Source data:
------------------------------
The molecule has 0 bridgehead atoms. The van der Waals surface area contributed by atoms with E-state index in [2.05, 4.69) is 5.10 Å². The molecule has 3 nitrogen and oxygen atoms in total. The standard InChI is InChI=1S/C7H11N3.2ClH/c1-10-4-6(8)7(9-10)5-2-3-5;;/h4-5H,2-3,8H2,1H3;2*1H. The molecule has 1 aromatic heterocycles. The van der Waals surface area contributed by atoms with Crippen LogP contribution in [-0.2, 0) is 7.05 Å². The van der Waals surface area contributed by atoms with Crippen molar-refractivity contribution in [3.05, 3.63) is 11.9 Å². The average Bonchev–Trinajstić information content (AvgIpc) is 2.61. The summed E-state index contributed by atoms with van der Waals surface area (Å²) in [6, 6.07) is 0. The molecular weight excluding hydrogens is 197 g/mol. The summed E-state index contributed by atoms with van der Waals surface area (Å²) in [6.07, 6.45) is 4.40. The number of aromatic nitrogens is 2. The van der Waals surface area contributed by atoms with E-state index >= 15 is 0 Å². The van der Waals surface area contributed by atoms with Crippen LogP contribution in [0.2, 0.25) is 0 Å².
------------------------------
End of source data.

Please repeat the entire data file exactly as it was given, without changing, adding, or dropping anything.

The molecule has 0 bridgehead atoms. The van der Waals surface area contributed by atoms with E-state index in [2.05, 4.69) is 5.10 Å². The molecule has 3 nitrogen and oxygen atoms in total. The standard InChI is InChI=1S/C7H11N3.2ClH/c1-10-4-6(8)7(9-10)5-2-3-5;;/h4-5H,2-3,8H2,1H3;2*1H. The molecule has 1 aromatic heterocycles. The van der Waals surface area contributed by atoms with Crippen LogP contribution in [-0.2, 0) is 7.05 Å². The van der Waals surface area contributed by atoms with Crippen molar-refractivity contribution in [3.05, 3.63) is 11.9 Å². The average Bonchev–Trinajstić information content (AvgIpc) is 2.61. The summed E-state index contributed by atoms with van der Waals surface area (Å²) in [6, 6.07) is 0. The molecular weight excluding hydrogens is 197 g/mol. The summed E-state index contributed by atoms with van der Waals surface area (Å²) in [6.07, 6.45) is 4.40. The number of aromatic nitrogens is 2. The van der Waals surface area contributed by atoms with E-state index >= 15 is 0 Å². The van der Waals surface area contributed by atoms with Crippen LogP contribution in [0.2, 0.25) is 0 Å².